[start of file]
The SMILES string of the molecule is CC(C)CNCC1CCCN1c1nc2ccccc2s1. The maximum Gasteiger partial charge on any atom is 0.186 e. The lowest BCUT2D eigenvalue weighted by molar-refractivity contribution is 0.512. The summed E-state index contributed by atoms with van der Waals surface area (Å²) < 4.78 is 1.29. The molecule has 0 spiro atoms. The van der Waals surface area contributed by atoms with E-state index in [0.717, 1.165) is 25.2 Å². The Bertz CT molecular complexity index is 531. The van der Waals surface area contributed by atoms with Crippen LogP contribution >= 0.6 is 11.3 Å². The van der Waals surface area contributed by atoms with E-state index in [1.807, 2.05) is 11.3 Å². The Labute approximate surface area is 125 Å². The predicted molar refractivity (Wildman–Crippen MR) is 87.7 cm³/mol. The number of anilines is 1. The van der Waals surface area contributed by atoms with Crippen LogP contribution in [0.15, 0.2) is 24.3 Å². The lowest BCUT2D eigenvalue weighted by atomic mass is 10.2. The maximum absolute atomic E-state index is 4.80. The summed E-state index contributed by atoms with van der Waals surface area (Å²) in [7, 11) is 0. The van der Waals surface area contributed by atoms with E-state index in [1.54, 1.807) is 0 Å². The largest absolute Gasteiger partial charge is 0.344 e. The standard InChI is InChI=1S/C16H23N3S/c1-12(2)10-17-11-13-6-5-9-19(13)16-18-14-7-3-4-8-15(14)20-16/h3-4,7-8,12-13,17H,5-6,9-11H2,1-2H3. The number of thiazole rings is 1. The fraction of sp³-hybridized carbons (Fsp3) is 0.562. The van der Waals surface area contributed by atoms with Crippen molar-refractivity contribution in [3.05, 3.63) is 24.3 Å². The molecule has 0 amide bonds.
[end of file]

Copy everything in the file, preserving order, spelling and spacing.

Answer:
The SMILES string of the molecule is CC(C)CNCC1CCCN1c1nc2ccccc2s1. The maximum Gasteiger partial charge on any atom is 0.186 e. The lowest BCUT2D eigenvalue weighted by molar-refractivity contribution is 0.512. The summed E-state index contributed by atoms with van der Waals surface area (Å²) < 4.78 is 1.29. The molecule has 0 spiro atoms. The van der Waals surface area contributed by atoms with E-state index in [0.717, 1.165) is 25.2 Å². The Bertz CT molecular complexity index is 531. The van der Waals surface area contributed by atoms with Crippen LogP contribution >= 0.6 is 11.3 Å². The van der Waals surface area contributed by atoms with E-state index in [1.807, 2.05) is 11.3 Å². The Labute approximate surface area is 125 Å². The predicted molar refractivity (Wildman–Crippen MR) is 87.7 cm³/mol. The number of anilines is 1. The van der Waals surface area contributed by atoms with Crippen LogP contribution in [0.15, 0.2) is 24.3 Å². The lowest BCUT2D eigenvalue weighted by atomic mass is 10.2. The maximum absolute atomic E-state index is 4.80. The summed E-state index contributed by atoms with van der Waals surface area (Å²) in [7, 11) is 0. The van der Waals surface area contributed by atoms with E-state index in [1.54, 1.807) is 0 Å². The largest absolute Gasteiger partial charge is 0.344 e. The standard InChI is InChI=1S/C16H23N3S/c1-12(2)10-17-11-13-6-5-9-19(13)16-18-14-7-3-4-8-15(14)20-16/h3-4,7-8,12-13,17H,5-6,9-11H2,1-2H3. The number of thiazole rings is 1. The fraction of sp³-hybridized carbons (Fsp3) is 0.562. The van der Waals surface area contributed by atoms with Crippen molar-refractivity contribution in [3.05, 3.63) is 24.3 Å². The molecule has 0 amide bonds.